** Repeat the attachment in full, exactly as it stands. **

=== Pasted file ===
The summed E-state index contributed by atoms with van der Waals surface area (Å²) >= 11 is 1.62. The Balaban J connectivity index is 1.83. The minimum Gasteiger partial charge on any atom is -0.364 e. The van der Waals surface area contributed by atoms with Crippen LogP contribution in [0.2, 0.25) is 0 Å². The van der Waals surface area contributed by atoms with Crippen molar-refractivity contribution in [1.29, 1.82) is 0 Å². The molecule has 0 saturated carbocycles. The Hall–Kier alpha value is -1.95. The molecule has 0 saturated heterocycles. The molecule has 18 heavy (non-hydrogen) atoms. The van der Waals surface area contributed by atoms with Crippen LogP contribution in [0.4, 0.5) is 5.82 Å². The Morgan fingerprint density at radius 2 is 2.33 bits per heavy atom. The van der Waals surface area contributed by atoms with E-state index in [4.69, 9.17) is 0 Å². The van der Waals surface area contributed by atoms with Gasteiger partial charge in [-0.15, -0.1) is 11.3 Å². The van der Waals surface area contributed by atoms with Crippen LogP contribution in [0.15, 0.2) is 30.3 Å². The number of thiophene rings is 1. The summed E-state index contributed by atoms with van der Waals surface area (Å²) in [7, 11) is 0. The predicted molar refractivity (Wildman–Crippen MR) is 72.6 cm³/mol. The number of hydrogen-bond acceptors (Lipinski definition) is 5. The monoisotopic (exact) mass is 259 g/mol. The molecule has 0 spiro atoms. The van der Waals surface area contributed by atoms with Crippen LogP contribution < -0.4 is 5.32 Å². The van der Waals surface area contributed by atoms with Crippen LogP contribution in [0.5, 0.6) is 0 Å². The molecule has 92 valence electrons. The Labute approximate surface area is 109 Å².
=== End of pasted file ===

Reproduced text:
The summed E-state index contributed by atoms with van der Waals surface area (Å²) >= 11 is 1.62. The Balaban J connectivity index is 1.83. The minimum Gasteiger partial charge on any atom is -0.364 e. The van der Waals surface area contributed by atoms with Crippen LogP contribution in [0.2, 0.25) is 0 Å². The van der Waals surface area contributed by atoms with Crippen molar-refractivity contribution in [1.29, 1.82) is 0 Å². The molecule has 0 saturated carbocycles. The Hall–Kier alpha value is -1.95. The molecule has 0 saturated heterocycles. The molecule has 18 heavy (non-hydrogen) atoms. The van der Waals surface area contributed by atoms with Crippen LogP contribution in [0.4, 0.5) is 5.82 Å². The Morgan fingerprint density at radius 2 is 2.33 bits per heavy atom. The van der Waals surface area contributed by atoms with E-state index in [4.69, 9.17) is 0 Å². The van der Waals surface area contributed by atoms with Gasteiger partial charge in [-0.15, -0.1) is 11.3 Å². The van der Waals surface area contributed by atoms with Crippen LogP contribution in [0.15, 0.2) is 30.3 Å². The number of thiophene rings is 1. The summed E-state index contributed by atoms with van der Waals surface area (Å²) in [7, 11) is 0. The predicted molar refractivity (Wildman–Crippen MR) is 72.6 cm³/mol. The number of hydrogen-bond acceptors (Lipinski definition) is 5. The monoisotopic (exact) mass is 259 g/mol. The molecule has 0 spiro atoms. The van der Waals surface area contributed by atoms with Crippen LogP contribution < -0.4 is 5.32 Å². The van der Waals surface area contributed by atoms with Crippen LogP contribution in [0.5, 0.6) is 0 Å². The molecule has 92 valence electrons. The Labute approximate surface area is 109 Å².